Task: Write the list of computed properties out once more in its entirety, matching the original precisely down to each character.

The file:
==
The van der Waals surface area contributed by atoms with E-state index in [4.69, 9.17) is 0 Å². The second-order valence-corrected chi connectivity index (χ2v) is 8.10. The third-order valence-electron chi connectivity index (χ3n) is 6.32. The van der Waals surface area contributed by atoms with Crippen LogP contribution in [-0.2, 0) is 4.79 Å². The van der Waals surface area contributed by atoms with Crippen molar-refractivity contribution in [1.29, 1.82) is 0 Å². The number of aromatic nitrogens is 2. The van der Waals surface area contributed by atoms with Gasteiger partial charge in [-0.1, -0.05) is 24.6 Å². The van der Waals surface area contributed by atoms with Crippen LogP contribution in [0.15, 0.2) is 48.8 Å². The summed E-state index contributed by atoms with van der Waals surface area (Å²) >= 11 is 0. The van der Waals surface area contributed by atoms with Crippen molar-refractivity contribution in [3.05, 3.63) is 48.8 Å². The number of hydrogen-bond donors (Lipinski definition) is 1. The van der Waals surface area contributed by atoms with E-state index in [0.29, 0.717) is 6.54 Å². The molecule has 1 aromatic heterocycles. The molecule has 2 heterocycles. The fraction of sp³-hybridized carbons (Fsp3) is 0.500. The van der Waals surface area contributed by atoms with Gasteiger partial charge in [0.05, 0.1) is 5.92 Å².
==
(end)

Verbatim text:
The van der Waals surface area contributed by atoms with E-state index in [4.69, 9.17) is 0 Å². The second-order valence-corrected chi connectivity index (χ2v) is 8.10. The third-order valence-electron chi connectivity index (χ3n) is 6.32. The van der Waals surface area contributed by atoms with Crippen LogP contribution in [-0.2, 0) is 4.79 Å². The van der Waals surface area contributed by atoms with Crippen molar-refractivity contribution in [1.29, 1.82) is 0 Å². The number of aromatic nitrogens is 2. The van der Waals surface area contributed by atoms with Gasteiger partial charge in [-0.1, -0.05) is 24.6 Å². The van der Waals surface area contributed by atoms with Crippen LogP contribution in [0.15, 0.2) is 48.8 Å². The summed E-state index contributed by atoms with van der Waals surface area (Å²) >= 11 is 0. The van der Waals surface area contributed by atoms with Crippen molar-refractivity contribution in [3.05, 3.63) is 48.8 Å². The number of hydrogen-bond donors (Lipinski definition) is 1. The van der Waals surface area contributed by atoms with E-state index in [0.29, 0.717) is 6.54 Å². The molecule has 1 aromatic heterocycles. The molecule has 2 heterocycles. The fraction of sp³-hybridized carbons (Fsp3) is 0.500. The van der Waals surface area contributed by atoms with Gasteiger partial charge in [0.05, 0.1) is 5.92 Å².